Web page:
Imatges de pÓgina

Sir To,

Oh, he's drunk, Sir Toby, an hour agone.
Then he's a rogue, a drunken rogue-and I hate

druken rogue.

Enter SEBASTIAN, behind, L.

Oli. Away with him; who hath made this havoc with hem?

Sir An. I'll help you, Sir Toby, because we'll be dressed ogether.

Sir To. Will you help, an ass-head, and a coxcomb, And a knave? a thin-faced knave, a gull?

Oli. Get him to bed, and let his hurt be looked to. [Exeunt Sir Andrew, Sir Toby and Clown. L. Seb. (Advances.) I am sorry, madam, I have hurt your kinsman;

But, had it been the brother of my blood,

I must have done no less, with wit and safety.

[Antonio, seeing Sebastian, comes forward

You throw a strange regard upon me, and

By that I do perceive it hath offended you,
Pardon me, sweet one, even for the vows
We made each other but so late ago.

Duke. One face, one voice, one habit, and two persons! A natural perspective, that is, and is not.

Seb. Antonio, ob, my dear Antonio ! How have the hours racked and tortured me,

Since I have lost thee.

Ant. Sebastian, are you?

Seb. Fearest thou that, Antonio ?

Ant. How have you made a division of yourself?

An apple, cleft in two, is not more twin

Than these two creatures. Which is Sebastian?

Oli. Most Wonderful!

Seb. (Sees Viola.) Do I stand here? I never had a brother:

I had a sister,

Whom the blind waves and surges have devoured :-
Of charity, (To Viola,) what kin are you to me?
What countryman? what name? what parentage?
Vio. Of Messaline; Sebastian was my father;
Such a Sebastian was my brother, too,

So went he suited to his watery tomb:

If spirits can assume both form and suit,
You come to fright us.

Seb. Were you a woman, as the rest goes even,
I should my tears let fall upon your cheek,
And say-Thrice welcome, drowned Viola!

Vio. If nothing lets to make us happy both,
But this masculine usurped attire,

Away with doubt:-each other circumstance
Of place, time, fortune, doth cohere, and jump,
That I am Viola—your sister Viola.

[They embrace. Seb. (To Olivia.) So comes it, lady, you have been mistook.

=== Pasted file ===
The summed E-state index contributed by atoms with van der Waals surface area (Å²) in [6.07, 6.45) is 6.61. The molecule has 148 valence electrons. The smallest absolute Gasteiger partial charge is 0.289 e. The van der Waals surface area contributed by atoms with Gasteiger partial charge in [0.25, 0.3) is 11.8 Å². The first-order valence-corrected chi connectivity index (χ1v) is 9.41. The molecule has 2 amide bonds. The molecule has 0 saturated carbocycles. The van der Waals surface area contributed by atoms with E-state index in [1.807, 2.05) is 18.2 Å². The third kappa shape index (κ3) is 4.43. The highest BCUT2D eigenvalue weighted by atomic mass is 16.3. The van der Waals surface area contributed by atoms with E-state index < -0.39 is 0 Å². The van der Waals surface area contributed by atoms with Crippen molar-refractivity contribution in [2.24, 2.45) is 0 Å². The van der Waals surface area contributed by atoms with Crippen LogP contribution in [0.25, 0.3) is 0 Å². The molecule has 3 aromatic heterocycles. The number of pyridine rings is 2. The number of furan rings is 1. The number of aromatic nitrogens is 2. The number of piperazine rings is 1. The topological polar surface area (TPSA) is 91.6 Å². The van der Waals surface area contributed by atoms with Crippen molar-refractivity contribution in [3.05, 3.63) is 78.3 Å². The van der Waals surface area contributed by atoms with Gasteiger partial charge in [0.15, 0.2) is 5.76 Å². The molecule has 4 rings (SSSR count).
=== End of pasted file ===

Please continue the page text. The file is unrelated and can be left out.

Duke. If this be so, as yet the glass seems true,

I shall have share in this most happy wreck!

Boy, (To Viola,) thou hast said to me a thousand times, Thou never should'st love woman like to me.

Vio. And all those swearings keep as true in soul, As doth that orbed continent, the fire,

That severs day from night.

Duke. Give me thy hand;

And let me see thee in thy woman's weeds.

Vio. The captain, that did bring me first on shore, Hath my maid's garments: he, upon some action,

Is now in durance, at Malvolio's suit,

A gentleman and a follower of my lady's.

Oli. He shall enlarge him :-fetch Malvolio hither: And yet, alas, now I remember me,

They say, poor gentlemen, he's much distract.

Enter CLOWN, with a letter, and FABIAN, R. S. E.

How does Malvolio, sirrah?

Clown. Truly, Madam, he holds Belzebub at the staves end, as well as a man in his case may do : he has here writ a letter to you I should have given it to you to-day morning; but as a madman's epistle's are no gospels, so it skills not much when they are delivered.

Oli. Open it, and read it.

Clown. Look, then, to be well edified, when the fool delivers the madman! (Reads) By the Lord, madam,'Oli. How now! art thou mad?

Clown. No, madam, I do but read madness.
Oli. (To Fabian.) Read it you, sirrah.

Fab. (Reads.) By the Lord, madam, you wrong me, ad the world shall know it: though you have put me into arkness, and given your drunken cousin rule over me, yet ave I the benefit of my senses as well as your ladyship. I ave your own letter, that induced me to the semblance I out on; with the which I doubt not but to do myself much ight, or you much shame. Think of me as you please. I eave my duty a little unthought of, and speak out of my njury.


Did he write this?

Clown. Ay, madam.